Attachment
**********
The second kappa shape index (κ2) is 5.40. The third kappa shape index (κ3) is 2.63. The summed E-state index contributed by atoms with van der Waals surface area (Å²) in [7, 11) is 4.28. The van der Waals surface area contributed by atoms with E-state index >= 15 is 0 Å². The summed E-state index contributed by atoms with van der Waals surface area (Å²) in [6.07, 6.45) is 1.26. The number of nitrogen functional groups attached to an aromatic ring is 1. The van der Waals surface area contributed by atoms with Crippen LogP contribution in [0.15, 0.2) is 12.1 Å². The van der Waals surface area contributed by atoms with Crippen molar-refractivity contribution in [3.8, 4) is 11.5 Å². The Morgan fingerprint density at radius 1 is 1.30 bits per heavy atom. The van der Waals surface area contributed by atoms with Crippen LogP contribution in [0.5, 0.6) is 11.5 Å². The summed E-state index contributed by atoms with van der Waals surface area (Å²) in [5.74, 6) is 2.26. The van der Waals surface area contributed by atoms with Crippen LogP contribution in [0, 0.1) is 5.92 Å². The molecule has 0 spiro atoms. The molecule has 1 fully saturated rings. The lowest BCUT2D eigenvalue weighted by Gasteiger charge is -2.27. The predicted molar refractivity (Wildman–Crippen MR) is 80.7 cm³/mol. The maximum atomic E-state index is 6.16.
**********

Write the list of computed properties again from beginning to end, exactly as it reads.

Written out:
The second kappa shape index (κ2) is 5.40. The third kappa shape index (κ3) is 2.63. The summed E-state index contributed by atoms with van der Waals surface area (Å²) in [7, 11) is 4.28. The van der Waals surface area contributed by atoms with E-state index >= 15 is 0 Å². The summed E-state index contributed by atoms with van der Waals surface area (Å²) in [6.07, 6.45) is 1.26. The number of nitrogen functional groups attached to an aromatic ring is 1. The van der Waals surface area contributed by atoms with Crippen LogP contribution in [0.15, 0.2) is 12.1 Å². The van der Waals surface area contributed by atoms with Crippen molar-refractivity contribution in [3.8, 4) is 11.5 Å². The Morgan fingerprint density at radius 1 is 1.30 bits per heavy atom. The van der Waals surface area contributed by atoms with Crippen LogP contribution in [0.5, 0.6) is 11.5 Å². The summed E-state index contributed by atoms with van der Waals surface area (Å²) in [5.74, 6) is 2.26. The van der Waals surface area contributed by atoms with Crippen LogP contribution in [0, 0.1) is 5.92 Å². The molecule has 0 spiro atoms. The molecule has 1 fully saturated rings. The lowest BCUT2D eigenvalue weighted by Gasteiger charge is -2.27. The predicted molar refractivity (Wildman–Crippen MR) is 80.7 cm³/mol. The maximum atomic E-state index is 6.16.